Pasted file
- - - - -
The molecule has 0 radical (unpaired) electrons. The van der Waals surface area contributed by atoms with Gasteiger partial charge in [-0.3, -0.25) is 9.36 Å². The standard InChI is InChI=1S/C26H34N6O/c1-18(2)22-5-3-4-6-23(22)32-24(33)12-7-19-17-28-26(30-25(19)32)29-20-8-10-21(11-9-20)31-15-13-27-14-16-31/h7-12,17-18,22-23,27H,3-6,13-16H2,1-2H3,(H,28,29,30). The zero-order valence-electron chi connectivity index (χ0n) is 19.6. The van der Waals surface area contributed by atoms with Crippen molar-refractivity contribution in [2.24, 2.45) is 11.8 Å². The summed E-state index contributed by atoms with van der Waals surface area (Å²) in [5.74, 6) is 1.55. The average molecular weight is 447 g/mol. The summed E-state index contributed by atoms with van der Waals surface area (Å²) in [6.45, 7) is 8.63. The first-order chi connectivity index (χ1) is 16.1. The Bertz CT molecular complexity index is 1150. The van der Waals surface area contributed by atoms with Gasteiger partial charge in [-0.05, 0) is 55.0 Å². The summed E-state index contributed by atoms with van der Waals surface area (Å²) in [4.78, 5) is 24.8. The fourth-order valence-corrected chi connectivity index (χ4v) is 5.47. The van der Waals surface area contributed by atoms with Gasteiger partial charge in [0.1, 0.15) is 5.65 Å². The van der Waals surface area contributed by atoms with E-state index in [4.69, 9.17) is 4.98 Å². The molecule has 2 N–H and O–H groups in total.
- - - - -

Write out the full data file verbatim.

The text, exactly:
The molecule has 0 radical (unpaired) electrons. The van der Waals surface area contributed by atoms with Gasteiger partial charge in [-0.3, -0.25) is 9.36 Å². The standard InChI is InChI=1S/C26H34N6O/c1-18(2)22-5-3-4-6-23(22)32-24(33)12-7-19-17-28-26(30-25(19)32)29-20-8-10-21(11-9-20)31-15-13-27-14-16-31/h7-12,17-18,22-23,27H,3-6,13-16H2,1-2H3,(H,28,29,30). The zero-order valence-electron chi connectivity index (χ0n) is 19.6. The van der Waals surface area contributed by atoms with Crippen molar-refractivity contribution in [2.24, 2.45) is 11.8 Å². The summed E-state index contributed by atoms with van der Waals surface area (Å²) in [5.74, 6) is 1.55. The average molecular weight is 447 g/mol. The summed E-state index contributed by atoms with van der Waals surface area (Å²) in [6.45, 7) is 8.63. The first-order chi connectivity index (χ1) is 16.1. The Bertz CT molecular complexity index is 1150. The van der Waals surface area contributed by atoms with Gasteiger partial charge in [-0.05, 0) is 55.0 Å². The summed E-state index contributed by atoms with van der Waals surface area (Å²) in [4.78, 5) is 24.8. The fourth-order valence-corrected chi connectivity index (χ4v) is 5.47. The van der Waals surface area contributed by atoms with Gasteiger partial charge in [0.1, 0.15) is 5.65 Å². The van der Waals surface area contributed by atoms with E-state index in [4.69, 9.17) is 4.98 Å². The molecule has 2 N–H and O–H groups in total.